To ensure quality of the process, we primarily recruited data collectors from the pool of those involved in the initial two assessments of PHCUOR implementation, and remaining gaps were filled by 12 new data collectors. We conducted a two-day training for all data collectors (total of 58). The training included assessment of data collectors’ understanding of the content of the tools. This was done through pre- and post-tests as well as practical demonstrations at plenary sessions thus reducing interviewer bias and checking reliability of the tools. We dispatched data collectors to the states in pairs (one being resident and the other non-resident to the state of assignment). This was done to improve ease of access and while also reducing interviewer bias. Data collection was carried out in all states between 28 August and 5 September, 2015. Prior to the deployment of data collectors, states were notified in writing about the exercise by NPHCDA. The notification explained that this was a national assignment aimed at monitoring implementation of the policy as well as identifying areas in which each state required support, and that feedback will be communicated to them by the National Council on Health.

A list of required items and documents for verification was sent to each state two weeks ahead of the data collection exercise. These were to be provided in either digital format (where available) or hard copies signed by the Chief Executive of the State PHC Agency (SPHCDA), permanent secretary of the State Ministry of Health (SMOH) or their representatives. Semi-structured questionnaires were also dispatched to the states ahead of the field visits. The management team of the SPHCDAs (or SMOH in states yet to establish SPHCDAs) was interviewed as a group (all team members were present together during interviews and consensus was reached on responses). Further, management teams were requested to provide responses on behalf of the state government. A minimum of two weeks was given to each state for consultation. Interviews were only carried out after states indicated readiness by fixing the dates for the interviews. Thus, the responses obtained represented the state government position rather than individual position of interviewees. The teams were instructed to collect evidence for affirmative responses and pay verification visits to three LGAs per state. Verbal affirmative responses without accompanying evidence were recorded as negative responses. We received responses from the health management team of all 36 states and the Federal capital territory.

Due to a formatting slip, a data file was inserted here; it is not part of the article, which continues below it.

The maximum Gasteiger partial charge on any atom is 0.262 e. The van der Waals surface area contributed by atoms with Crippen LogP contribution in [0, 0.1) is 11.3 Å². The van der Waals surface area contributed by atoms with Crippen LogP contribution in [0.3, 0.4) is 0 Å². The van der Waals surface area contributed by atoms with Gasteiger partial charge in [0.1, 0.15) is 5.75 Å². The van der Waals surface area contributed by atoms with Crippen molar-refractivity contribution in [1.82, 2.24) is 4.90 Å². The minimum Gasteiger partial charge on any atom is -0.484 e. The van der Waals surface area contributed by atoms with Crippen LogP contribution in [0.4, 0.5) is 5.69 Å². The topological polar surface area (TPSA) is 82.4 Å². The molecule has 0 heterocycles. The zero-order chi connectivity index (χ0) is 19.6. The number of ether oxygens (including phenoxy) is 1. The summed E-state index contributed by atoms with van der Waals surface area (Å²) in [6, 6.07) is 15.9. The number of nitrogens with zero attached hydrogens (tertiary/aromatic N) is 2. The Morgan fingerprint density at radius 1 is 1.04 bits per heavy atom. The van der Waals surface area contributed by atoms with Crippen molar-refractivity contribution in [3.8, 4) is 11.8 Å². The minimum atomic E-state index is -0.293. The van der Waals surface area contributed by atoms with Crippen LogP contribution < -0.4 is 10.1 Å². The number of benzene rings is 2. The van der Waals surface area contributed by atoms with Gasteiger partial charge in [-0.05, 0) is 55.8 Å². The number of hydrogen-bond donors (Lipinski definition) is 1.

Data processing and analysis

An Excel based data-analysis tool was developed for the analysis of the data. Data entry was done independently by two persons, thereafter comparison and harmonization was done to avoid errors. A 4-day evidence review with content analysis of documents received from each state was carried out to validate responses; and 25 analysts drawn from both government and non-governmental interest groups were involved in the data analysis to ensure transparency and reduce bias. Validation process and rules were agreed upon. Analysts were divided into teams tasked to conduct content analysis of the documents. Group findings were subsequently presented at plenary sessions to develop consensus. As a rule, any affirmative answer to the questionnaire which was not backed by documentary evidence was changed to a negative response. And only evidence available at the time of data collection and analysis was accepted. Any progress made by states outside the period of review was excluded from the process. Every positive answer received a score of “1” while negative responses scored “0”.

Domain weighted averages